Blending

Blends of the separately prepared and grafted large and small particle grafted resins were prepared by compounding on a 0.8" Welding Engineers extruder at 165° C. to 204° C. and injection molding at 425° F./450° F. barrel temperature, 110° F. mold temperature using a 2 oz Negri Bossi injection molding machine. Compositions and properties of these 30 percent rubber blends are shown in Tables I and II.

              TABLE I______________________________________                   Particle                   RatioBlend       Composition Large/Small______________________________________1           48.4% GRC-B 100/0       51.6% SAN*2           12.1% GRC-B 25/75       50.0% GRC-A       37.9% SAN*3           8.2% GRC-B  15/85       56.7% GRC-A       35.1% SAN*4           66.7% GRC-A  0/100       33.3% SAN*______________________________________ *Tyril ® 111 brand styrene/acrylonitrile resin available from The Dow Chemical Company.

                                  TABLE II__________________________________________________________________________Large Particle Rubber             Small Particle Rubber    Amount in     %       Amount in                   %       Notched                                60°Blend    Blend (%)     x-linker          G/R             Blend (%)                   x-linker                        G/R                           Izod***                                Gloss***__________________________________________________________________________ 1* 30    0.075          0.08             0     NA   NA 5.7  662   7.5   0.075          0.08             22.5  0.50 0.26                           6.4  803   4.5   0.075          0.08             25.5  0.50 0.26                           7.4  88 4* 0     NA   NA 30    0.50 0.26                           1.5  90__________________________________________________________________________ *Not an example of the present invention. **ftlbs/in notch ***Gardner gloss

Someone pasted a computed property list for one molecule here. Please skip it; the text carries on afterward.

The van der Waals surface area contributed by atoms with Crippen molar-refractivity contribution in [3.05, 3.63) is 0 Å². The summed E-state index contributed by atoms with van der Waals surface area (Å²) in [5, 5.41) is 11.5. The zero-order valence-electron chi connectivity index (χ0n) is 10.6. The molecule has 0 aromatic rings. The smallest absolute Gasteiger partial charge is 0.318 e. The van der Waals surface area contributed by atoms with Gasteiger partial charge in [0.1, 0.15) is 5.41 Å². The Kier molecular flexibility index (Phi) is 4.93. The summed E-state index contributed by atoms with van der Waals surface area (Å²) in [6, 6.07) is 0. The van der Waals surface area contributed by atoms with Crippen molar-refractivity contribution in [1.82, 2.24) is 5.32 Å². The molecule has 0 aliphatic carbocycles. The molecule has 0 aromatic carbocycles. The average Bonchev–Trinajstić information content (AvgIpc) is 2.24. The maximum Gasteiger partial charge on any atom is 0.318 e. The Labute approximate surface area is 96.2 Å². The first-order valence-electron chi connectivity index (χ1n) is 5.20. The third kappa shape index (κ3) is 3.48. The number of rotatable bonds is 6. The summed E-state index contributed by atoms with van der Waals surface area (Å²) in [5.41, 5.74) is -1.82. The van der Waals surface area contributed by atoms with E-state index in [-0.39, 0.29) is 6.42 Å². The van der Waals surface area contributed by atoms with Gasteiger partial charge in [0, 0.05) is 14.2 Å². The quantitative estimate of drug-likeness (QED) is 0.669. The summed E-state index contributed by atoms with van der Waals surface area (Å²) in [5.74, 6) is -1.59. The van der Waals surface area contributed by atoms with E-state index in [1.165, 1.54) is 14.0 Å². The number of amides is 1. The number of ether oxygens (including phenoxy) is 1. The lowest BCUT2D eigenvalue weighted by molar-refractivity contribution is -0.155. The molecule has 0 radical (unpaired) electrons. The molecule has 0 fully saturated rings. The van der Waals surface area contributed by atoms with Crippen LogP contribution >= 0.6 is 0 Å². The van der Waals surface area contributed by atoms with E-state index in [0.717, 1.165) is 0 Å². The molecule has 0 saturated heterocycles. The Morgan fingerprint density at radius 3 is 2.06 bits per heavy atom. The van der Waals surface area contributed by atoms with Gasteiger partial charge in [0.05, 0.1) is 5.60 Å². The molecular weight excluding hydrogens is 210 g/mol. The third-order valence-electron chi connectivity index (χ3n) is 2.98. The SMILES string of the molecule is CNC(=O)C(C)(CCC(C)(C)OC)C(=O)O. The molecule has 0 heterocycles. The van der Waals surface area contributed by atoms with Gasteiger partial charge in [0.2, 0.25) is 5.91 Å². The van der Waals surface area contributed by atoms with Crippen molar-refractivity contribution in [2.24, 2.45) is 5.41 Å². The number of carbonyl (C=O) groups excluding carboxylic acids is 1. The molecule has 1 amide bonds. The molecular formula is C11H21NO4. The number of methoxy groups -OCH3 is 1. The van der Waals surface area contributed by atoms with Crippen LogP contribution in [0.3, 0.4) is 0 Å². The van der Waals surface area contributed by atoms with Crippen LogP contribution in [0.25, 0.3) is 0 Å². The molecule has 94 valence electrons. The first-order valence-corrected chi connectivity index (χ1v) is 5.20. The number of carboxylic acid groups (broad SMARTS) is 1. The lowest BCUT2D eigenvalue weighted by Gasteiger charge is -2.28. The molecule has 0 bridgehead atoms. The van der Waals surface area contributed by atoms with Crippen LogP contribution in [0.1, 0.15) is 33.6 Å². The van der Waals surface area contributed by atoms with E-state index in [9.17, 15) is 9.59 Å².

It may be seen by reference to Table II that improved properties are obtained for the blends which contain both large and small particles particularly where the large particles have a very low graft level (8 percent), a very low crosslinker level (0.075 percent) and the small particle contains 6.7 times more crosslinker than the large particle.

Additional blends were prepared from resins prepared in a manner similar to those previously described but containing more crosslinker in the large particle. Thus, GRC C was prepared containing 56.6% n-butylacrylate rubber and having a volume average diameter of 5000 Å. The rubber core contained 0.25% trimethylolpropane triacrylate crosslinker. The SAN grafted large particle resins, SAN grafted small particle resins and additional SAN (Tyril® 111) were compounded and injection molded as described for Table II. The compositions are contained in Table III and test properties are reported in Table IV.